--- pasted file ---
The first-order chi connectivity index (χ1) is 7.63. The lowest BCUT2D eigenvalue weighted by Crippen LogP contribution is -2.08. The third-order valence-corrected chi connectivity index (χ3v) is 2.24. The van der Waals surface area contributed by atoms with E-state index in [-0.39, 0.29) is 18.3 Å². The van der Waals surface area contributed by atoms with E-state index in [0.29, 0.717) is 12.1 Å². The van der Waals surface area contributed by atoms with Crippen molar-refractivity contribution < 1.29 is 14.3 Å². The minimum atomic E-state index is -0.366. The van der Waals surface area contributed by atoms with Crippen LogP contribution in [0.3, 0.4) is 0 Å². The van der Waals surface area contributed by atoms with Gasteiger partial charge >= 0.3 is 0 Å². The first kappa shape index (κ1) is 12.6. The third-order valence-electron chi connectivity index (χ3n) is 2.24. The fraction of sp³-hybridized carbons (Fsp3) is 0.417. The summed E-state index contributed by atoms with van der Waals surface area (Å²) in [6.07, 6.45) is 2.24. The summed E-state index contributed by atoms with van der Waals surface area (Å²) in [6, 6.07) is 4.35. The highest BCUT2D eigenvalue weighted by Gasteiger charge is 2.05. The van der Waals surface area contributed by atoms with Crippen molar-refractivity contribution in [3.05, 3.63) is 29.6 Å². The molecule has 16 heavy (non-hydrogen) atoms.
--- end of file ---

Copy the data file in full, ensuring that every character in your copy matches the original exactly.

The first-order chi connectivity index (χ1) is 7.63. The lowest BCUT2D eigenvalue weighted by Crippen LogP contribution is -2.08. The third-order valence-corrected chi connectivity index (χ3v) is 2.24. The van der Waals surface area contributed by atoms with E-state index in [-0.39, 0.29) is 18.3 Å². The van der Waals surface area contributed by atoms with E-state index in [0.29, 0.717) is 12.1 Å². The van der Waals surface area contributed by atoms with Crippen molar-refractivity contribution < 1.29 is 14.3 Å². The minimum atomic E-state index is -0.366. The van der Waals surface area contributed by atoms with Crippen LogP contribution in [0.3, 0.4) is 0 Å². The van der Waals surface area contributed by atoms with Gasteiger partial charge >= 0.3 is 0 Å². The first kappa shape index (κ1) is 12.6. The third-order valence-electron chi connectivity index (χ3n) is 2.24. The fraction of sp³-hybridized carbons (Fsp3) is 0.417. The summed E-state index contributed by atoms with van der Waals surface area (Å²) in [6.07, 6.45) is 2.24. The summed E-state index contributed by atoms with van der Waals surface area (Å²) in [6, 6.07) is 4.35. The highest BCUT2D eigenvalue weighted by Gasteiger charge is 2.05. The van der Waals surface area contributed by atoms with Crippen molar-refractivity contribution in [3.05, 3.63) is 29.6 Å². The molecule has 16 heavy (non-hydrogen) atoms.